British Columbia recently became notoriously known for its money laundering issues involving gambling venues sprinkled throughout the province which have been washing cash poured in by Asian high-roller players. The recently crashed E-Pirate probe of the Royal Canadian Mounted Police came as an unexpected turn of events, but for the time being there have not been any explanation as to why the investigation came to a halt at this point.
When it comes to issuing information related to the money laundering case which attracted the attention of everyone in the industry directly and indirectly affected by it, a couple of controversial moves were made prior to the eventual staying of the case. It could be recalled that confidential information was publicly issued by the prosecutors as part of the high-profile lawsuit against Silver International Ltd., Caixuan Qin, and Jain Jun Zhu.
Confidential Information Accidentally Disclosed
This happened once, via the very first batch of documents revealed. The accidental disclosure of privileged information occurred once again when the Crown provided another portion of materials for review which was followed by a significant stalling of the entire case. Upon realization that the confidential information was leaked, a period of delays commenced.
In the weeks leading to the inevitable crash and burn of the case, an explanation was sought, but this could not prevent the staying. What should be taken into account is that the said confidential information was not supposed to see the light of day and reveal identities of individuals that had offered their knowledge on the subject. There is a pattern to the unfortunate turn of events, as apparently this is not the first time this happens.
According to Michael Mulligan, a criminal defense lawyer from Victoria, such stalling and purposeful delays are typical for this type of situation. This is not to say that the staying necessarily came as a result of the accidental disclosure of information, but there was certainly a recurrent pattern noticed.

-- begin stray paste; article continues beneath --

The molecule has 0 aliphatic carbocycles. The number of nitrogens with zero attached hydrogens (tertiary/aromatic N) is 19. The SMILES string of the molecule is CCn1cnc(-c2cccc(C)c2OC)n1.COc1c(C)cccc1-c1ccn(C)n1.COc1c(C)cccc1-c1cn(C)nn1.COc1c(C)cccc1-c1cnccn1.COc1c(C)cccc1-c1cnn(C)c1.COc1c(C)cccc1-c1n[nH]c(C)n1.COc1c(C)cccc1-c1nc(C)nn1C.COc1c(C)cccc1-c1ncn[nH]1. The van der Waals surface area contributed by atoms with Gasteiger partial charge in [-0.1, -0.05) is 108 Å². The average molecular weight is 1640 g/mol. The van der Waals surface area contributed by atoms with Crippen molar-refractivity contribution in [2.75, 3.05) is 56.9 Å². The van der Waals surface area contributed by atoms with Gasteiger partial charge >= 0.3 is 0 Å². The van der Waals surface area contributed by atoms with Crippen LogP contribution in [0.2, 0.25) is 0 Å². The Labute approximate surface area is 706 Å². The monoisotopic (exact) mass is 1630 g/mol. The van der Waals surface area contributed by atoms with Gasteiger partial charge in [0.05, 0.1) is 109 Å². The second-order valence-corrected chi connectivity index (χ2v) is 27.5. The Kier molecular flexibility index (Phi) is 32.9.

B.C. Attorney-General Seeks Answers
Identity protection is taken very seriously as there is a lot at stake when it comes to the money-laundering case which took over the news outlets earlier this year. Once the materials were disclosed, the British Columbia Supreme Court saw Matthew Nathanson, the lawyer defending Caixuan Qin put in the effort to damage control the situation.
Now that the case was officially stayed, an avalanche of consequences followed the announcement. The Royal Canadian Mounted Police issued a statement saying that it is looking into the subject and the causes of the inefficient case. In the meantime, British Columbia’s Attorney-General Hon. David Eby expressed his disappointment with the outcome and demanded answers, as voters deserve to know more about the true reasons for this staying.
He claimed that his understanding is that the federal government failed to grasp the full scale of the scandal and the effect it has had on the region as a whole. For the time being, the exact pieces of information of confidential nature are going to remain unknown to the public, as it was confirmed by the RCMP recently. More development is expected to take place in the foreseeable future, as British Columbia’s authorities make an attempt to heal the broken trust.